The body is under constant threat from viruses and bacteria and reacts by creating antibodies that can identify and react against a seemingly infinite variety of foreign antigens. How this flexibility is possible has mystified scientists for years, as the human genome contains only about 20.000 genes, but was explained by Susumu Tonegawa in 1976. He showed that each antibody protein is encoded not by a specific gene but by a number of gene fragments that are·rearranged to generate different antibody molecules, effectively mixing a specific antibody potion to deal with different threats. The antibody protein is formed from four chains, parts of which are constant and parts of which are variable. By shuffling the variables the antibody can be adjusted to match the surface antigen of the invader. The better the match, the better and more effective the antibody's grip will be. His discoveries offer possibilities to improve vaccination – and also to inhibit unwanted immune reactions.
Tonegawa was born in Nagoya, Japan, in 1939, the second of four children, and was educated at the Hibiya high school in Tokyo. In 1959 he entered the University of Kyoto to study chemistry, graduating in 1963, and began his PhD in molecular biology in Japan before moving to UC San Diego, under Masaki Hayashi. He received his PhD in 1968 and stayed on for a few months of post-doctoral work before joining the nearby Salk Institute. With his US visa expiring, Tonegawa moved to the Basel lnstitute for lmmunology in Switzerland, initially on a two-year contract to research the genetic origins of antibody diversity. “I felt that I could contribute to resolving this question by applying the recently invented techniques of molecular biology, namely, restriction enzymes [which cut DNA into specific chunks] and recombinant DNA”, he recalls. His results were so successful that he remained, heading a growing team, until 1981, during which he published his Nobel-Prize work.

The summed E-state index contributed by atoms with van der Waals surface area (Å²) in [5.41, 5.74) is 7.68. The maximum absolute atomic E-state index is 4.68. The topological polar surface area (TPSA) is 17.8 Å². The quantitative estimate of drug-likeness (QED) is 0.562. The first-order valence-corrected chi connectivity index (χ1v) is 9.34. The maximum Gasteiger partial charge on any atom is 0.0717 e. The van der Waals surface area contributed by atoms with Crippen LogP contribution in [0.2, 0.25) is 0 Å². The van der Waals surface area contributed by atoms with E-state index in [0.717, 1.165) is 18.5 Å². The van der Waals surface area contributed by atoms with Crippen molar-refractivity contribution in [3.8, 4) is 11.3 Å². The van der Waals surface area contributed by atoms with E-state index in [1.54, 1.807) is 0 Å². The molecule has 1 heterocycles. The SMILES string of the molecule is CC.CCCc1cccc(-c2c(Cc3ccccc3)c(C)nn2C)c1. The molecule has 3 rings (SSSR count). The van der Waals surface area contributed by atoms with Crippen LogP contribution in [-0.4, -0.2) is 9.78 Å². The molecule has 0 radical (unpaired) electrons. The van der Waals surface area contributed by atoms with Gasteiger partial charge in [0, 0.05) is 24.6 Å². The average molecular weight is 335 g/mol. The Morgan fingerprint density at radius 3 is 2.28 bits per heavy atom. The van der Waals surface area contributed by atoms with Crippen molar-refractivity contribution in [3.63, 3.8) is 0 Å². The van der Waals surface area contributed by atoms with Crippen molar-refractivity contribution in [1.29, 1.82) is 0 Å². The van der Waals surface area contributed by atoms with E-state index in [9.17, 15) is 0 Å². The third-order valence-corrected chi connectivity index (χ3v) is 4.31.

He then returned to the US as a professor at the Center for Cancer Research at MIT under Salvador Luria. There he continued his research, this time on the antigen receptor of T cells and studied molecular and cellular aspects of neurobiology. In 1994 he founded and directed the Picower Institute for Learning and Memory at MIT. In 2006, Tonegawa resigned as director of the Picopower Institute.
Tonegawa has received several awards, including the Japanese Order of Culture (1984), and the Lasker Award in 1987. He has been married twice. His first wife, Kyoko, is a potter. In 1985 he married TV reporter Mayumi Yoshinari, with whom he has a son.